In Ephesians 4, the apostle Paul gives a serious commandment: “Do not grieve the Holy Spirit of God, by whom you were sealed for the day of redemption.” Given the gravity of blaspheming the Holy Spirit, which we recently studied, one could imagine that grieving the Holy Spirit is pretty serious too. So, what does it mean to grieve the Holy Spirit, and how can I know if I’ve done it?
Basically speaking, to grieve is to feel sad, or be laden with sorrow. The Holy Spirit is God Himself. Yes, I know that’s another study for another time, but briefly, in Acts 5, when Ananias and Sapphira (Christians in the early church) lied to the Holy Spirit because of their greed, Peter told them they had lied to God. Did that grieve the Holy Spirit? Yes, it did. Here’s how we can know.
I hope you never grow weary of Bible teachers saying you’ve got to read Bible passages in context. Here’s another time you need to hear it. To understand what it means to grieve the Holy Spirit, we’ve got to read Ephesians 4:30 in context. When you read all of Ephesians, you realize Paul’s theme in this book is the body of Christ, or the church.
In chapter one, Paul speaks of God’s divine plan in the church. Chapter two is all about how both Jews and Gentiles come together in one body. Chapter three reveals God’s mystery that is fulfilled in the church. Chapter five instructs the church to live in submission to Jesus. Chapter six explains the warfare the church is engaged in. Going back to chapter four, we see it’s all about the unity of the body of Christ. Paul pleads for the Christians to strive for the unity of the Spirit in the bond of peace. Given that there is just one church—one body of Christ—and that there is only one faith, we should unify ourselves around the one Lord, Father, and Spirit. He finishes the chapter with these words, which include our main text about grieving the Holy Spirit:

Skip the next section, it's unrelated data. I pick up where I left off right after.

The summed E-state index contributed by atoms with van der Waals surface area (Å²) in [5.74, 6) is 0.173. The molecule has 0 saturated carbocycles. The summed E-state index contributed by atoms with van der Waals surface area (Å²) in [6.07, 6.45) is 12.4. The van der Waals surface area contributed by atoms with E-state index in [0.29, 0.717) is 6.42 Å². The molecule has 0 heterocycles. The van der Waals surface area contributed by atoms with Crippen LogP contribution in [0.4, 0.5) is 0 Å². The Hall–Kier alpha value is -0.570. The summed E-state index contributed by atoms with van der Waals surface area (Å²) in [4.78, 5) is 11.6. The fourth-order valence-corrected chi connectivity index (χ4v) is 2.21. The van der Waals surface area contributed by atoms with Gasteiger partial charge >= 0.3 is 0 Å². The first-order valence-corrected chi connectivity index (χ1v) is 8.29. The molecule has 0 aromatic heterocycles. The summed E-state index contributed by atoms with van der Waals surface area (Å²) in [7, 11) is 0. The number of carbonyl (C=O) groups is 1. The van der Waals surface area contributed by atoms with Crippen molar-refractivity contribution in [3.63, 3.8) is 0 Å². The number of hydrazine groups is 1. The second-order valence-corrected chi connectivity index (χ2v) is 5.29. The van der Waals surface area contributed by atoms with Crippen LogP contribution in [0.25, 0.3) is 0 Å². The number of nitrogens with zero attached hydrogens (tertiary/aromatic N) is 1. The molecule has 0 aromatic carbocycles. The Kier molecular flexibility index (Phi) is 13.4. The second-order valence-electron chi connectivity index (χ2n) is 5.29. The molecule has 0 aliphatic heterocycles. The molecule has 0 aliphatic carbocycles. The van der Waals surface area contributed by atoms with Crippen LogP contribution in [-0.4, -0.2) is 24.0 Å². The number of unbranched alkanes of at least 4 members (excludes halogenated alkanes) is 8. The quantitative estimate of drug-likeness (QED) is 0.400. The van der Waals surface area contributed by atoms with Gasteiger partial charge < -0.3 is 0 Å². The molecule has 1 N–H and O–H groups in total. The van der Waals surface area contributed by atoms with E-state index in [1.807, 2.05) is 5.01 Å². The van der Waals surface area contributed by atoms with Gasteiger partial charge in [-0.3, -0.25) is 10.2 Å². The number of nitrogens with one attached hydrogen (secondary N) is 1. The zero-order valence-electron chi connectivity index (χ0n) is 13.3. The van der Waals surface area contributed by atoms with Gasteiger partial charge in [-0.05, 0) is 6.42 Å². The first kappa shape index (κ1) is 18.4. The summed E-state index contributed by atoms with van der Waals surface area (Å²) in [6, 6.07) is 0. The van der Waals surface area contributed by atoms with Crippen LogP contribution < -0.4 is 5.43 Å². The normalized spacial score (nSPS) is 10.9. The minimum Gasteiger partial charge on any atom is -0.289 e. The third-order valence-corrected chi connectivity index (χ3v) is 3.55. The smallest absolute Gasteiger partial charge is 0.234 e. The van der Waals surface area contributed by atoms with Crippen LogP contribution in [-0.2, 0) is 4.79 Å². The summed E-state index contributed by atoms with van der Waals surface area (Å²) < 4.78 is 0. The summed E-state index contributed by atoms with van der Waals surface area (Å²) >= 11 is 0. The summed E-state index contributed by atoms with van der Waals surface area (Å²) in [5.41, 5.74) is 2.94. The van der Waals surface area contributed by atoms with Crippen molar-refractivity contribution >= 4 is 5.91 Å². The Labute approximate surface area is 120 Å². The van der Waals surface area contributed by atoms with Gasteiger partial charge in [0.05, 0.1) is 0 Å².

Therefore, putting away lying, “Let each one of you speak truth with his neighbor,” for we are members of one another. “Be angry, and do not sin”: do not let the sun go down on your wrath, nor give place to the devil. Let him who stole steal no longer, but rather let him labor, working with his hands what is good, that he may have something to give him who has need. Let no corrupt word proceed out of your mouth, but what is good for necessary edification, that it may impart grace to the hearers. And do not grieve the Holy Spirit of God, by whom you were sealed for the day of redemption. Let all bitterness, wrath, anger, clamor, and evil speaking be put away from you, with all malice. And be kind to one another, tenderhearted, forgiving one another, even as God in Christ forgave you.Ephesians 4:25–32
Now that you’ve encountered the verse in context, you probably don’t need the rest of this article to answer the question, “What does it mean to grieve the Holy Spirit.” Both before and after Paul tells us not to grieve the Spirit, he instructs Christians how to treat one another. As the body of Christ, we’re not to lie to each other; we’re not to lose control in our anger; we shouldn’t steal from one another; we are to refrain from corrupt, bitter, and malicious speech. We are to forgive one another. We are to be kind to one another.
So, what do you think? Do you think the Holy Spirit grieves when His people backbite, divide, and tear each other down? Is He laden with sorrow when He sees His people give into sinful, selfish, and egocentric desires? You better believe it. Paul says mistreating other Christians grieves the Holy Spirit “by whom you were sealed for the day of redemption.” To abuse a child of God is to forget that you’ve both been redeemed. The person of Christ will, as Paul says a couple of verses beforehand, put off the old self and former conduct. If you Jesus’ disciple, you will “be renewed in the spirit of your mind, and that you put on the new man which was created according to God, in true righteousness and holiness.”
How do you know if you’ve grieved the Holy Spirit? Ask yourself: Have I mistreated a fellow saint? Perhaps in a disagreement, you forgot that you two are both laboring for the Lord, and that the problem is the issue, not the person. Yes, even in this context, the Lord knows we can sometimes make each other angry. But have you sinned in your anger? Have you torn down a brother or sister for whom Christ died? Have you forgotten the goal, which is to “walk worthy of the calling with which you were called, with all lowliness and gentleness, with longsuffering, bearing with one another in love, endeavoring to keep the unity of the Spirit in the bond of peace” (Ephesians 4:1)?